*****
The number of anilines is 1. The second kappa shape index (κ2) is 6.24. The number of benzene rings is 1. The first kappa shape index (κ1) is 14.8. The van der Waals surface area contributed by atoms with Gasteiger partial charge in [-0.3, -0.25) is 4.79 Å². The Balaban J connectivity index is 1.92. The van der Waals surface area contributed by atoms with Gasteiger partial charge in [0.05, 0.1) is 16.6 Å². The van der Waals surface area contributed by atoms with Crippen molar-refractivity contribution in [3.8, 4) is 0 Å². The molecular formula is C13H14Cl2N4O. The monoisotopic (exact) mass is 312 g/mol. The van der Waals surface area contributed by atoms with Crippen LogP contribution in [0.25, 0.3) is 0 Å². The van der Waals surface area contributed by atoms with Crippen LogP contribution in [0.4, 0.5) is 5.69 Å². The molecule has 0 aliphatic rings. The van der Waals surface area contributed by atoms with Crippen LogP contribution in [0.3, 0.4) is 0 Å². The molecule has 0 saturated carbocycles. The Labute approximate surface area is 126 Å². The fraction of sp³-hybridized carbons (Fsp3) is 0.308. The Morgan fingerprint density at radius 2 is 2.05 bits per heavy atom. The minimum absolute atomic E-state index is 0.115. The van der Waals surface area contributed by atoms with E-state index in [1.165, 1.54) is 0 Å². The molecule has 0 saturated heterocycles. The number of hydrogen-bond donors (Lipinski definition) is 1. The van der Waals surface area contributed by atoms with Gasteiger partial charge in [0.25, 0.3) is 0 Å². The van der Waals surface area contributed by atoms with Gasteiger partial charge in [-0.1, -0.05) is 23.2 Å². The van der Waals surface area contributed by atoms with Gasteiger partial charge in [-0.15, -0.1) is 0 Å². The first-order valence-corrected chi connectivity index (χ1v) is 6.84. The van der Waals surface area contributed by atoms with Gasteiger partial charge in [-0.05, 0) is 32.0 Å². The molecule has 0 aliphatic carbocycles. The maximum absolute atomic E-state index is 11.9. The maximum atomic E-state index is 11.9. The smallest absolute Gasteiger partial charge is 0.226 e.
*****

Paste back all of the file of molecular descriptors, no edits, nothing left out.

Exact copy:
The number of anilines is 1. The second kappa shape index (κ2) is 6.24. The number of benzene rings is 1. The first kappa shape index (κ1) is 14.8. The van der Waals surface area contributed by atoms with Gasteiger partial charge in [-0.3, -0.25) is 4.79 Å². The Balaban J connectivity index is 1.92. The van der Waals surface area contributed by atoms with Gasteiger partial charge in [0.05, 0.1) is 16.6 Å². The van der Waals surface area contributed by atoms with Crippen molar-refractivity contribution in [3.8, 4) is 0 Å². The molecular formula is C13H14Cl2N4O. The monoisotopic (exact) mass is 312 g/mol. The van der Waals surface area contributed by atoms with Crippen LogP contribution in [0.25, 0.3) is 0 Å². The van der Waals surface area contributed by atoms with Crippen LogP contribution in [0.4, 0.5) is 5.69 Å². The molecule has 0 aliphatic rings. The van der Waals surface area contributed by atoms with Crippen LogP contribution in [0.3, 0.4) is 0 Å². The molecule has 0 saturated carbocycles. The Labute approximate surface area is 126 Å². The fraction of sp³-hybridized carbons (Fsp3) is 0.308. The Morgan fingerprint density at radius 2 is 2.05 bits per heavy atom. The minimum absolute atomic E-state index is 0.115. The van der Waals surface area contributed by atoms with E-state index in [1.165, 1.54) is 0 Å². The molecule has 0 saturated heterocycles. The number of hydrogen-bond donors (Lipinski definition) is 1. The van der Waals surface area contributed by atoms with Gasteiger partial charge in [0.25, 0.3) is 0 Å². The van der Waals surface area contributed by atoms with Gasteiger partial charge in [-0.1, -0.05) is 23.2 Å². The van der Waals surface area contributed by atoms with Gasteiger partial charge in [-0.15, -0.1) is 0 Å². The first-order valence-corrected chi connectivity index (χ1v) is 6.84. The van der Waals surface area contributed by atoms with Gasteiger partial charge in [-0.05, 0) is 32.0 Å². The molecule has 0 aliphatic carbocycles. The maximum absolute atomic E-state index is 11.9. The maximum atomic E-state index is 11.9. The smallest absolute Gasteiger partial charge is 0.226 e.